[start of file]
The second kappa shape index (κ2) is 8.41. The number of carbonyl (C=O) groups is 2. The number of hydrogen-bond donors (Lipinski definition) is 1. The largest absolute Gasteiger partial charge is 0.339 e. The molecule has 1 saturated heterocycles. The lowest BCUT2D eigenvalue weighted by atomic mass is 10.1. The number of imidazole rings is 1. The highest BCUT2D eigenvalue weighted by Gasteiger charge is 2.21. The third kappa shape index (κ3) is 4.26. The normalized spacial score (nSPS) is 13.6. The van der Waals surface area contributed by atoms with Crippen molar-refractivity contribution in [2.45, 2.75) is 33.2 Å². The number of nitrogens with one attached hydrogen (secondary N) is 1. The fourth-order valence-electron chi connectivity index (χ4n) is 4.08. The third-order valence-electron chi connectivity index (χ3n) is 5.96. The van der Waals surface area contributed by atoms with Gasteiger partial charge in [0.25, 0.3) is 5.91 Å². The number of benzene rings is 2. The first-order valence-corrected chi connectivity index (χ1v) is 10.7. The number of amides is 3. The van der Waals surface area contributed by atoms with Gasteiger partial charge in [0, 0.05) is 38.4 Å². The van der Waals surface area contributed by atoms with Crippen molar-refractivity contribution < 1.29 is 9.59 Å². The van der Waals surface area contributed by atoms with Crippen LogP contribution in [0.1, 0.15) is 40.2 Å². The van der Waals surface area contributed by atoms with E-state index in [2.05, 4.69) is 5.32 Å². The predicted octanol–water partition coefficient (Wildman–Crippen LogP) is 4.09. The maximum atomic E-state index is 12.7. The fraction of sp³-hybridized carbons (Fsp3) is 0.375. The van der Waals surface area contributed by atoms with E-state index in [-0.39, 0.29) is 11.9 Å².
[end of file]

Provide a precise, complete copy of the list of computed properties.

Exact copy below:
The second kappa shape index (κ2) is 8.41. The number of carbonyl (C=O) groups is 2. The number of hydrogen-bond donors (Lipinski definition) is 1. The largest absolute Gasteiger partial charge is 0.339 e. The molecule has 1 saturated heterocycles. The lowest BCUT2D eigenvalue weighted by atomic mass is 10.1. The number of imidazole rings is 1. The highest BCUT2D eigenvalue weighted by Gasteiger charge is 2.21. The third kappa shape index (κ3) is 4.26. The normalized spacial score (nSPS) is 13.6. The van der Waals surface area contributed by atoms with Crippen molar-refractivity contribution in [2.45, 2.75) is 33.2 Å². The number of nitrogens with one attached hydrogen (secondary N) is 1. The fourth-order valence-electron chi connectivity index (χ4n) is 4.08. The third-order valence-electron chi connectivity index (χ3n) is 5.96. The van der Waals surface area contributed by atoms with Gasteiger partial charge in [0.25, 0.3) is 5.91 Å². The number of benzene rings is 2. The first-order valence-corrected chi connectivity index (χ1v) is 10.7. The number of amides is 3. The van der Waals surface area contributed by atoms with Gasteiger partial charge in [0, 0.05) is 38.4 Å². The van der Waals surface area contributed by atoms with Crippen molar-refractivity contribution < 1.29 is 9.59 Å². The van der Waals surface area contributed by atoms with Crippen LogP contribution in [0.1, 0.15) is 40.2 Å². The van der Waals surface area contributed by atoms with E-state index in [2.05, 4.69) is 5.32 Å². The predicted octanol–water partition coefficient (Wildman–Crippen LogP) is 4.09. The maximum atomic E-state index is 12.7. The fraction of sp³-hybridized carbons (Fsp3) is 0.375. The van der Waals surface area contributed by atoms with E-state index in [-0.39, 0.29) is 11.9 Å².